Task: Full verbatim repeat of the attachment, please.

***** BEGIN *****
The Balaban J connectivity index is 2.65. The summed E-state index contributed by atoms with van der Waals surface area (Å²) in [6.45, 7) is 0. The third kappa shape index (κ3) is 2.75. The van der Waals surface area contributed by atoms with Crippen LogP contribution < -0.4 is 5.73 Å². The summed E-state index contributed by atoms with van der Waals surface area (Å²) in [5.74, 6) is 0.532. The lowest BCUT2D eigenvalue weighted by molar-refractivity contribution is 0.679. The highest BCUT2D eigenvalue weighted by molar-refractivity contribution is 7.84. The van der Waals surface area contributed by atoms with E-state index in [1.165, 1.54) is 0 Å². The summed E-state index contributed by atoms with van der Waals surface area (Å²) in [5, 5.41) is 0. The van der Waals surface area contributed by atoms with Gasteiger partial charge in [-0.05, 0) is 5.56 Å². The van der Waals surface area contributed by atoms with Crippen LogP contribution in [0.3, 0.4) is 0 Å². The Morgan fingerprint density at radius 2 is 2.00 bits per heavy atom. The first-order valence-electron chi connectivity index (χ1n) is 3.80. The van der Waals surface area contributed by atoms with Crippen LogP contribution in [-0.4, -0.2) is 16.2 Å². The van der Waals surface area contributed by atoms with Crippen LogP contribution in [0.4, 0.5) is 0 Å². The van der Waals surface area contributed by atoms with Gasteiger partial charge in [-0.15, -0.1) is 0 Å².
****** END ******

The Balaban J connectivity index is 2.65. The summed E-state index contributed by atoms with van der Waals surface area (Å²) in [6.45, 7) is 0. The third kappa shape index (κ3) is 2.75. The van der Waals surface area contributed by atoms with Crippen LogP contribution < -0.4 is 5.73 Å². The summed E-state index contributed by atoms with van der Waals surface area (Å²) in [5.74, 6) is 0.532. The lowest BCUT2D eigenvalue weighted by molar-refractivity contribution is 0.679. The highest BCUT2D eigenvalue weighted by molar-refractivity contribution is 7.84. The van der Waals surface area contributed by atoms with E-state index in [1.165, 1.54) is 0 Å². The summed E-state index contributed by atoms with van der Waals surface area (Å²) in [5, 5.41) is 0. The van der Waals surface area contributed by atoms with Gasteiger partial charge in [-0.05, 0) is 5.56 Å². The van der Waals surface area contributed by atoms with Crippen LogP contribution in [0.3, 0.4) is 0 Å². The Morgan fingerprint density at radius 2 is 2.00 bits per heavy atom. The first-order valence-electron chi connectivity index (χ1n) is 3.80. The van der Waals surface area contributed by atoms with Crippen LogP contribution in [-0.4, -0.2) is 16.2 Å². The van der Waals surface area contributed by atoms with Crippen LogP contribution in [0.4, 0.5) is 0 Å². The van der Waals surface area contributed by atoms with Gasteiger partial charge in [-0.15, -0.1) is 0 Å².